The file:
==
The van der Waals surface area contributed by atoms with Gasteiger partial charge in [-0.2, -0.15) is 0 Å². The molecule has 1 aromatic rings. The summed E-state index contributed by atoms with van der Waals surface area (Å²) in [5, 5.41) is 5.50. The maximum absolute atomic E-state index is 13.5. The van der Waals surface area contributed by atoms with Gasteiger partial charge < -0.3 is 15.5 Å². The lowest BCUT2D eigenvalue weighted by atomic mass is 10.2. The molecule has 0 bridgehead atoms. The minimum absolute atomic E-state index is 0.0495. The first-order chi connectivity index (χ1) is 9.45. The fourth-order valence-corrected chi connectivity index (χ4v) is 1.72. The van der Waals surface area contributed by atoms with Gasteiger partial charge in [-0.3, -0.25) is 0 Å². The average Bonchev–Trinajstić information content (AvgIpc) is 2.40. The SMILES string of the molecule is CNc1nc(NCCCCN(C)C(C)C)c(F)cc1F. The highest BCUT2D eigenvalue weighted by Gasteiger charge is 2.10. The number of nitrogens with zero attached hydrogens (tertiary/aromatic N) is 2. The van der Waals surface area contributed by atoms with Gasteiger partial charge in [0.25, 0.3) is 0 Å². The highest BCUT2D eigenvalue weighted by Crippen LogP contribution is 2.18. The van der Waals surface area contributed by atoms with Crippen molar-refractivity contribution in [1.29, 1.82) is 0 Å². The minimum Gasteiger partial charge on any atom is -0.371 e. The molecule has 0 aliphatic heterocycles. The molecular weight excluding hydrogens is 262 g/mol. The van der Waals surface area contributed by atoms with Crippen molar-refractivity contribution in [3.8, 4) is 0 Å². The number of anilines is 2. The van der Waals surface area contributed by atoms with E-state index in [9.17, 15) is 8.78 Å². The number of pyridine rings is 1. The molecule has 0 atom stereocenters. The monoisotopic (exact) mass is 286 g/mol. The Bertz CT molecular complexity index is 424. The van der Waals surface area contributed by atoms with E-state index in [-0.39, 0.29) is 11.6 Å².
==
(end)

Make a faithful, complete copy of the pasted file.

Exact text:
The van der Waals surface area contributed by atoms with Gasteiger partial charge in [-0.2, -0.15) is 0 Å². The molecule has 1 aromatic rings. The summed E-state index contributed by atoms with van der Waals surface area (Å²) in [5, 5.41) is 5.50. The maximum absolute atomic E-state index is 13.5. The van der Waals surface area contributed by atoms with Gasteiger partial charge < -0.3 is 15.5 Å². The lowest BCUT2D eigenvalue weighted by atomic mass is 10.2. The molecule has 0 bridgehead atoms. The minimum absolute atomic E-state index is 0.0495. The first-order chi connectivity index (χ1) is 9.45. The fourth-order valence-corrected chi connectivity index (χ4v) is 1.72. The van der Waals surface area contributed by atoms with Gasteiger partial charge in [-0.3, -0.25) is 0 Å². The average Bonchev–Trinajstić information content (AvgIpc) is 2.40. The SMILES string of the molecule is CNc1nc(NCCCCN(C)C(C)C)c(F)cc1F. The highest BCUT2D eigenvalue weighted by Gasteiger charge is 2.10. The number of nitrogens with zero attached hydrogens (tertiary/aromatic N) is 2. The van der Waals surface area contributed by atoms with Gasteiger partial charge in [0.25, 0.3) is 0 Å². The highest BCUT2D eigenvalue weighted by Crippen LogP contribution is 2.18. The van der Waals surface area contributed by atoms with Crippen molar-refractivity contribution in [1.29, 1.82) is 0 Å². The minimum Gasteiger partial charge on any atom is -0.371 e. The molecule has 0 aliphatic heterocycles. The molecular weight excluding hydrogens is 262 g/mol. The van der Waals surface area contributed by atoms with Crippen molar-refractivity contribution in [3.8, 4) is 0 Å². The number of anilines is 2. The van der Waals surface area contributed by atoms with E-state index in [9.17, 15) is 8.78 Å². The number of pyridine rings is 1. The molecule has 0 atom stereocenters. The monoisotopic (exact) mass is 286 g/mol. The Bertz CT molecular complexity index is 424. The van der Waals surface area contributed by atoms with E-state index in [-0.39, 0.29) is 11.6 Å².